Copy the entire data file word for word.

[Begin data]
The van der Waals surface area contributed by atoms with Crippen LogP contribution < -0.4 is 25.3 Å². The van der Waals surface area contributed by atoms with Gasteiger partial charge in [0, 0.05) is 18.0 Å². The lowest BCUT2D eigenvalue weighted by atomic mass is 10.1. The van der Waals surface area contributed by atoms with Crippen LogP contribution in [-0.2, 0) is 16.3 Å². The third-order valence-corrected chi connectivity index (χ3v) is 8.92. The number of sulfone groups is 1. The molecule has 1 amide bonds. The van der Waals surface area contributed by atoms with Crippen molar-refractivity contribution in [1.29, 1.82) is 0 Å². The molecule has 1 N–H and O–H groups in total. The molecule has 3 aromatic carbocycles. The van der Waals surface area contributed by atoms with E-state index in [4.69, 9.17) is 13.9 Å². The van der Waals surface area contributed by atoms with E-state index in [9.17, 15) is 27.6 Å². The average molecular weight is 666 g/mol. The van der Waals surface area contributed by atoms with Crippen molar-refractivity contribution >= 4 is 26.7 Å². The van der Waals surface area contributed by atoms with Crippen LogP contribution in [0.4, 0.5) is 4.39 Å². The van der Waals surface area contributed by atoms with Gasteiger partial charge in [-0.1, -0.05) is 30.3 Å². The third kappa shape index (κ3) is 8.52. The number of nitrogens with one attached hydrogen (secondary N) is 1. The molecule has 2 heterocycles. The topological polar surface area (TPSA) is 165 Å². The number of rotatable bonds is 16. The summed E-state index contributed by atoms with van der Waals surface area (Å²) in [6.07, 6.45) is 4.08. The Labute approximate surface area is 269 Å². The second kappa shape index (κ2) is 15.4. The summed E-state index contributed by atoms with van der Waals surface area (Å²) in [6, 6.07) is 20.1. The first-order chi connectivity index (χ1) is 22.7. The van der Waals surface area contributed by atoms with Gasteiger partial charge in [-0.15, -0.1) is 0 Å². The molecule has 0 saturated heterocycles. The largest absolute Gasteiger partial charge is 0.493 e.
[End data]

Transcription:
The van der Waals surface area contributed by atoms with Crippen LogP contribution < -0.4 is 25.3 Å². The van der Waals surface area contributed by atoms with Gasteiger partial charge in [0, 0.05) is 18.0 Å². The lowest BCUT2D eigenvalue weighted by atomic mass is 10.1. The van der Waals surface area contributed by atoms with Crippen LogP contribution in [-0.2, 0) is 16.3 Å². The third-order valence-corrected chi connectivity index (χ3v) is 8.92. The number of sulfone groups is 1. The molecule has 1 amide bonds. The van der Waals surface area contributed by atoms with Crippen molar-refractivity contribution in [1.29, 1.82) is 0 Å². The molecule has 1 N–H and O–H groups in total. The molecule has 3 aromatic carbocycles. The van der Waals surface area contributed by atoms with E-state index in [4.69, 9.17) is 13.9 Å². The van der Waals surface area contributed by atoms with E-state index in [9.17, 15) is 27.6 Å². The average molecular weight is 666 g/mol. The van der Waals surface area contributed by atoms with Crippen molar-refractivity contribution >= 4 is 26.7 Å². The van der Waals surface area contributed by atoms with Crippen LogP contribution in [0.4, 0.5) is 4.39 Å². The van der Waals surface area contributed by atoms with Gasteiger partial charge in [-0.1, -0.05) is 30.3 Å². The third kappa shape index (κ3) is 8.52. The number of nitrogens with one attached hydrogen (secondary N) is 1. The molecule has 2 heterocycles. The topological polar surface area (TPSA) is 165 Å². The number of rotatable bonds is 16. The summed E-state index contributed by atoms with van der Waals surface area (Å²) in [6.07, 6.45) is 4.08. The Labute approximate surface area is 269 Å². The second kappa shape index (κ2) is 15.4. The summed E-state index contributed by atoms with van der Waals surface area (Å²) in [6, 6.07) is 20.1. The first-order chi connectivity index (χ1) is 22.7. The van der Waals surface area contributed by atoms with Gasteiger partial charge in [-0.15, -0.1) is 0 Å². The molecule has 0 saturated heterocycles. The largest absolute Gasteiger partial charge is 0.493 e.